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Updated by Joanna James on Oct 25, 2019
Headline for Religious Places in Kuala Lumpur - Top Spiritual Attractions in Malay Capital
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Religious Places in Kuala Lumpur - Top Spiritual Attractions in Malay Capital

As the country's capital, Kuala Lumpur is home to a number of spectacular religious edifices. Here's a rundown of the top spiritual highlights in the dynamic city of KL.


Thean Hou Temple

Located near Jalan Syed Putra, the Thean Hou Temple is one of the biggest and most ancient temples in all of Southeast Asia. The six-tiered Buddhist religious hotspot is dedicated to the sea goddess of Tian Hou who is known to protect fisher folk in rough seas. Also referred to as the Goddess of Mercy, the temple whose name means the Temple of the Goddess of Heaven was built as early as 1894. The traditional design elements mixed with modern architectural features sets this temple apart from others in KL although the Chinese herb hardens, Bodhi tree and tortoise pond are similar to those found in most temples in the city.


Masjid Negara

Also known as the National Mosque, Masjid Negara is situated within the exquisite Kuala Lumpur Lake Gardens and is considered the country's most iconic Islamic place of worship. The building which is almost entirely blue was constructed back in 1965 and contains 73m high minarets as well as forty-eight small domes. The conventional Islamic calligraphy, art and abstract shapes decorate every corner of the mosque which is also revered for its spectacular ironworks and grand roof. Visitors should dress modestly when touring the premises as it is one of the country's holiest sites.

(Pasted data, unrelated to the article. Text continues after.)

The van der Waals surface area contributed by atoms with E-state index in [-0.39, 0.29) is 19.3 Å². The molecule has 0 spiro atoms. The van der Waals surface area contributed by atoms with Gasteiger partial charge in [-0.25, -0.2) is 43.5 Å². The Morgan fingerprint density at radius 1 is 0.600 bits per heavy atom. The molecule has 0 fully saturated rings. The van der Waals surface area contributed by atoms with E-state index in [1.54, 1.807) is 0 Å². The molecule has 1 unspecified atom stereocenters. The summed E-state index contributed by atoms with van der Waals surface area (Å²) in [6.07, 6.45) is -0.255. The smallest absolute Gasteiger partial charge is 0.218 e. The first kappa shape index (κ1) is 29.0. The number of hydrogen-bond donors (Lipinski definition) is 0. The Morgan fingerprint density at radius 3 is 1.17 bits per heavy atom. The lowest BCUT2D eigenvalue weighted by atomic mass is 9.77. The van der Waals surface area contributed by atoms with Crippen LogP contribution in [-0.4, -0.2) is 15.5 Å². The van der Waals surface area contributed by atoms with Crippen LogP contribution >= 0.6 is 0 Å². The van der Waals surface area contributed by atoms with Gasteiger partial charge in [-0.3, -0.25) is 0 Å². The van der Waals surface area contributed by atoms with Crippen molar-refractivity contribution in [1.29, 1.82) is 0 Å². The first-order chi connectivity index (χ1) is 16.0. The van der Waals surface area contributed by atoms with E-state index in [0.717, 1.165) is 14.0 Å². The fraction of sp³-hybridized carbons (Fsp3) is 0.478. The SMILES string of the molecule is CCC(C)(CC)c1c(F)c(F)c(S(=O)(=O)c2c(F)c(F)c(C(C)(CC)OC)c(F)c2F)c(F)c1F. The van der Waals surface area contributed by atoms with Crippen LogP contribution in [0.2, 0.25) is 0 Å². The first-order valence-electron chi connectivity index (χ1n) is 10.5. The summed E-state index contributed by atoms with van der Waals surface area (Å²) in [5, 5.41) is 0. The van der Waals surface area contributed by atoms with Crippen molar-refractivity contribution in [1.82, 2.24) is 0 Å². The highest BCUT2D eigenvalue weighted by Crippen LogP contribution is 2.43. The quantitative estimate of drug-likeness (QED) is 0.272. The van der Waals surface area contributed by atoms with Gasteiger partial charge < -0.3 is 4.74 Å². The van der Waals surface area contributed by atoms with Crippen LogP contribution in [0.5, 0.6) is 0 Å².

Sri KandaswamyKovil Hindu Temple

Dating back to 1902, the Sri Kandaswamy Kovil Hindu Temple is also among Kuala Lumpur's oldest religious hotspots. Located in Brickfields, Little India, the stronghold of the capital's Indian community, this Hindu temple is devoted to Lord Murugan. Home to a spacious pavilion and a breathtaking lotus pond, the large number of peacocks occupying the temple ground is another popular draw for non-Hindu visitors. As an orthodox Hindu shrine, the Gopuram of the temple is a stunning carved figure which features a pantheon of Hindu deities.


Putra Mosque

Located in Putrajaya, the Putra Mosque is located less than an hour away from the heart of Kuala Lumpur. As the area's most recognizable landmark, the contemporary style mosque also showcases Persian Islamic architectural features. With the Putrajaya Lake bordering the edifice on one side, the granite building's most noteworthy element is its mammoth 116m high minaret. With five tiers denoting the Five Pillars of Islam, the minaret can be seen from miles around.


Kuan Ti Temple

Ideally situated in Petaling Street, this Chinatown temple is perhaps the city's best known Taoist place of worship. Accessible to those based at Travelodge City Centre or any similar KL Sentral hotel, the temple is devoted to the worship of the Taoist deity of War and Literature named Guan Di. The orange-hued structure is easily recognizable by not only its bright colour but the many replicas of the deity's arsenal of weapons contained within. Devotees of Guan Di believe that caressing the copper Guan Dao at the temple brings great luck and fortune. Other captivating features of the temple include its pillars which feature life-like dragon motifs.

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